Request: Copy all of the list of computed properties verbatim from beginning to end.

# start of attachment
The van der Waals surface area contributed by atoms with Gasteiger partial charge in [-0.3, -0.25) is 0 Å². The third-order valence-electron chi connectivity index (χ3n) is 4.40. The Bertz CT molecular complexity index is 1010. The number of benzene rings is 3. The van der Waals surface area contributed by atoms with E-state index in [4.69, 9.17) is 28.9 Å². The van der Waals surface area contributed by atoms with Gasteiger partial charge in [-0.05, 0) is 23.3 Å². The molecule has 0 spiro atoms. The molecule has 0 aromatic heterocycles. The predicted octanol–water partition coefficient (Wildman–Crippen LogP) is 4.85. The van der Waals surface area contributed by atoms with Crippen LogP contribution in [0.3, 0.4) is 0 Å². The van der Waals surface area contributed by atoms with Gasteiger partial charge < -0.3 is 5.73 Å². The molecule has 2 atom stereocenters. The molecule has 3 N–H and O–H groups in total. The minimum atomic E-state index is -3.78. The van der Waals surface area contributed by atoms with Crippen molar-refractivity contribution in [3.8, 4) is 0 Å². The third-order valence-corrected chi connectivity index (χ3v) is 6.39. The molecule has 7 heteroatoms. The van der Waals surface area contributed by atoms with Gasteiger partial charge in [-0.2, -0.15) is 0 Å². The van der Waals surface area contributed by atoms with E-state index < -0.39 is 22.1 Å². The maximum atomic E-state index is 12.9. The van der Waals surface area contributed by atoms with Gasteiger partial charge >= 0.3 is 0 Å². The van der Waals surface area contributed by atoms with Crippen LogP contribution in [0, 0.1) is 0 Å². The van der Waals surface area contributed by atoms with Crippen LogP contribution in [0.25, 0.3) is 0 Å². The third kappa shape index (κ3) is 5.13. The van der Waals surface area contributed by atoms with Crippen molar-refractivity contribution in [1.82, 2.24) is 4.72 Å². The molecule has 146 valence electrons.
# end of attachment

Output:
The van der Waals surface area contributed by atoms with Gasteiger partial charge in [-0.3, -0.25) is 0 Å². The third-order valence-electron chi connectivity index (χ3n) is 4.40. The Bertz CT molecular complexity index is 1010. The number of benzene rings is 3. The van der Waals surface area contributed by atoms with E-state index in [4.69, 9.17) is 28.9 Å². The van der Waals surface area contributed by atoms with Gasteiger partial charge in [-0.05, 0) is 23.3 Å². The molecule has 0 spiro atoms. The molecule has 0 aromatic heterocycles. The predicted octanol–water partition coefficient (Wildman–Crippen LogP) is 4.85. The van der Waals surface area contributed by atoms with Crippen LogP contribution in [0.3, 0.4) is 0 Å². The van der Waals surface area contributed by atoms with Gasteiger partial charge < -0.3 is 5.73 Å². The molecule has 2 atom stereocenters. The molecule has 3 N–H and O–H groups in total. The minimum atomic E-state index is -3.78. The van der Waals surface area contributed by atoms with Crippen molar-refractivity contribution in [3.8, 4) is 0 Å². The third-order valence-corrected chi connectivity index (χ3v) is 6.39. The molecule has 7 heteroatoms. The van der Waals surface area contributed by atoms with Gasteiger partial charge in [-0.2, -0.15) is 0 Å². The van der Waals surface area contributed by atoms with E-state index < -0.39 is 22.1 Å². The maximum atomic E-state index is 12.9. The van der Waals surface area contributed by atoms with Gasteiger partial charge >= 0.3 is 0 Å². The van der Waals surface area contributed by atoms with Crippen LogP contribution in [0, 0.1) is 0 Å². The van der Waals surface area contributed by atoms with Crippen LogP contribution in [0.25, 0.3) is 0 Å². The third kappa shape index (κ3) is 5.13. The van der Waals surface area contributed by atoms with Crippen molar-refractivity contribution in [1.82, 2.24) is 4.72 Å². The molecule has 146 valence electrons.